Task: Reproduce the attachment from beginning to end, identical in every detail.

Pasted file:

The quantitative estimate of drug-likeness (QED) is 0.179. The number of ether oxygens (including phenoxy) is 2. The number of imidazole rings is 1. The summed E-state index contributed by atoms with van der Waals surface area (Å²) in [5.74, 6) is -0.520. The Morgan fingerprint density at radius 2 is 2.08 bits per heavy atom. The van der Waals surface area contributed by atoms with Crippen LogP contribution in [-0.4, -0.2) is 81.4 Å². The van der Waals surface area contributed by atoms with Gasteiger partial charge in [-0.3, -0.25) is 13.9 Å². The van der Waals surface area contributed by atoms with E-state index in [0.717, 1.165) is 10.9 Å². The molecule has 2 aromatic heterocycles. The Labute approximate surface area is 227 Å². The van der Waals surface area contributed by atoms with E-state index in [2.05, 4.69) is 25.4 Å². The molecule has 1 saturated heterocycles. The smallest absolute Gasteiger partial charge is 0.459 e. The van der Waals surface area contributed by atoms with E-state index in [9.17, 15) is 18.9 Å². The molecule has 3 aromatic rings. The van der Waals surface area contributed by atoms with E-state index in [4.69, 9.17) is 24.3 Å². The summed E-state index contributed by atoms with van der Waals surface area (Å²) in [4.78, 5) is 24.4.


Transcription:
The quantitative estimate of drug-likeness (QED) is 0.179. The number of ether oxygens (including phenoxy) is 2. The number of imidazole rings is 1. The summed E-state index contributed by atoms with van der Waals surface area (Å²) in [5.74, 6) is -0.520. The Morgan fingerprint density at radius 2 is 2.08 bits per heavy atom. The van der Waals surface area contributed by atoms with Crippen LogP contribution in [-0.4, -0.2) is 81.4 Å². The van der Waals surface area contributed by atoms with Gasteiger partial charge in [-0.3, -0.25) is 13.9 Å². The van der Waals surface area contributed by atoms with E-state index in [0.717, 1.165) is 10.9 Å². The molecule has 2 aromatic heterocycles. The Labute approximate surface area is 227 Å². The van der Waals surface area contributed by atoms with E-state index in [2.05, 4.69) is 25.4 Å². The molecule has 1 saturated heterocycles. The smallest absolute Gasteiger partial charge is 0.459 e. The van der Waals surface area contributed by atoms with E-state index in [9.17, 15) is 18.9 Å². The molecule has 3 aromatic rings. The van der Waals surface area contributed by atoms with E-state index in [4.69, 9.17) is 24.3 Å². The summed E-state index contributed by atoms with van der Waals surface area (Å²) in [4.78, 5) is 24.4.